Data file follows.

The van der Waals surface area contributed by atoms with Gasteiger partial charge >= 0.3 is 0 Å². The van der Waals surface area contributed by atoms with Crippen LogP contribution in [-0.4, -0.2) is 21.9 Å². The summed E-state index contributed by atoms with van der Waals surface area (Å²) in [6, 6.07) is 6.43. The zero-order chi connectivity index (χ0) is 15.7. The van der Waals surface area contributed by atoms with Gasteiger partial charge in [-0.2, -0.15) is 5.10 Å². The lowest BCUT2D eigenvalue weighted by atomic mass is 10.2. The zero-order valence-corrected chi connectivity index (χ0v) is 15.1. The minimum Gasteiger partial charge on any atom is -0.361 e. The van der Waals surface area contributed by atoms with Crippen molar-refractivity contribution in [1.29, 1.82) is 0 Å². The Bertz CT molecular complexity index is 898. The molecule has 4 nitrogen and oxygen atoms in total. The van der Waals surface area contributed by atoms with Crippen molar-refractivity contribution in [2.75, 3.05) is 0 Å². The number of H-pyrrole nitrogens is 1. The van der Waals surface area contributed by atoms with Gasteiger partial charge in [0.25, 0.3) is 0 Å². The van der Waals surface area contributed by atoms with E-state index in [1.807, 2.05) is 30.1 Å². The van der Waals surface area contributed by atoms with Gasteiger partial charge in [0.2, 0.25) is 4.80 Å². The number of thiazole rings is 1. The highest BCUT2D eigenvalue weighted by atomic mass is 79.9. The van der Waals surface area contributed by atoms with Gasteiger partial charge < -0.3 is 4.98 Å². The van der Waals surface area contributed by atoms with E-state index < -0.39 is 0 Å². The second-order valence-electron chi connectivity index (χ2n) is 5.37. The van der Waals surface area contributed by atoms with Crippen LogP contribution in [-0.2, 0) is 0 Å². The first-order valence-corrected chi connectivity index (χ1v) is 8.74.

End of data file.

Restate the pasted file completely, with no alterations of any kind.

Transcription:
The van der Waals surface area contributed by atoms with Gasteiger partial charge >= 0.3 is 0 Å². The van der Waals surface area contributed by atoms with Crippen LogP contribution in [-0.4, -0.2) is 21.9 Å². The summed E-state index contributed by atoms with van der Waals surface area (Å²) in [6, 6.07) is 6.43. The zero-order chi connectivity index (χ0) is 15.7. The van der Waals surface area contributed by atoms with Gasteiger partial charge in [-0.2, -0.15) is 5.10 Å². The lowest BCUT2D eigenvalue weighted by atomic mass is 10.2. The zero-order valence-corrected chi connectivity index (χ0v) is 15.1. The minimum Gasteiger partial charge on any atom is -0.361 e. The van der Waals surface area contributed by atoms with Crippen molar-refractivity contribution in [1.29, 1.82) is 0 Å². The Bertz CT molecular complexity index is 898. The molecule has 4 nitrogen and oxygen atoms in total. The van der Waals surface area contributed by atoms with Crippen molar-refractivity contribution in [2.75, 3.05) is 0 Å². The number of H-pyrrole nitrogens is 1. The van der Waals surface area contributed by atoms with Gasteiger partial charge in [0.25, 0.3) is 0 Å². The van der Waals surface area contributed by atoms with E-state index in [1.807, 2.05) is 30.1 Å². The van der Waals surface area contributed by atoms with Gasteiger partial charge in [0.2, 0.25) is 4.80 Å². The number of thiazole rings is 1. The highest BCUT2D eigenvalue weighted by atomic mass is 79.9. The van der Waals surface area contributed by atoms with Gasteiger partial charge < -0.3 is 4.98 Å². The van der Waals surface area contributed by atoms with E-state index < -0.39 is 0 Å². The second-order valence-electron chi connectivity index (χ2n) is 5.37. The van der Waals surface area contributed by atoms with Crippen LogP contribution in [-0.2, 0) is 0 Å². The first-order valence-corrected chi connectivity index (χ1v) is 8.74.